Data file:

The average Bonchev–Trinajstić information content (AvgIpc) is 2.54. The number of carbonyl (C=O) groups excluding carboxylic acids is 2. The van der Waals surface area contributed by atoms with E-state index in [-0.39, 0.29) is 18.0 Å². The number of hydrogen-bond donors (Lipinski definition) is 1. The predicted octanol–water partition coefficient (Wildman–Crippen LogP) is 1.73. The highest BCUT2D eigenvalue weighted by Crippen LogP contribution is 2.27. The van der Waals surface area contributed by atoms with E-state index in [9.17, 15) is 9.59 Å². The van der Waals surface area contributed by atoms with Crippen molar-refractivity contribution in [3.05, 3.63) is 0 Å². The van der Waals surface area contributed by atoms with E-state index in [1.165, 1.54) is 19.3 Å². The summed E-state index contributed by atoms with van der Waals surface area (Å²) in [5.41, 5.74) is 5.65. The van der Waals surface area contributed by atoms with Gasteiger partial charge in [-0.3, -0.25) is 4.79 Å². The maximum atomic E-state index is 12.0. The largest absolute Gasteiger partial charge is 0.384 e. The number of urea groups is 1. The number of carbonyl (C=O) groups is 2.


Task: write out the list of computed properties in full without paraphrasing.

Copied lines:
The average Bonchev–Trinajstić information content (AvgIpc) is 2.54. The number of carbonyl (C=O) groups excluding carboxylic acids is 2. The van der Waals surface area contributed by atoms with E-state index in [-0.39, 0.29) is 18.0 Å². The number of hydrogen-bond donors (Lipinski definition) is 1. The predicted octanol–water partition coefficient (Wildman–Crippen LogP) is 1.73. The highest BCUT2D eigenvalue weighted by Crippen LogP contribution is 2.27. The van der Waals surface area contributed by atoms with E-state index in [9.17, 15) is 9.59 Å². The van der Waals surface area contributed by atoms with Crippen molar-refractivity contribution in [3.05, 3.63) is 0 Å². The van der Waals surface area contributed by atoms with E-state index in [1.165, 1.54) is 19.3 Å². The summed E-state index contributed by atoms with van der Waals surface area (Å²) in [5.41, 5.74) is 5.65. The van der Waals surface area contributed by atoms with Gasteiger partial charge in [-0.3, -0.25) is 4.79 Å². The maximum atomic E-state index is 12.0. The largest absolute Gasteiger partial charge is 0.384 e. The number of urea groups is 1. The number of carbonyl (C=O) groups is 2.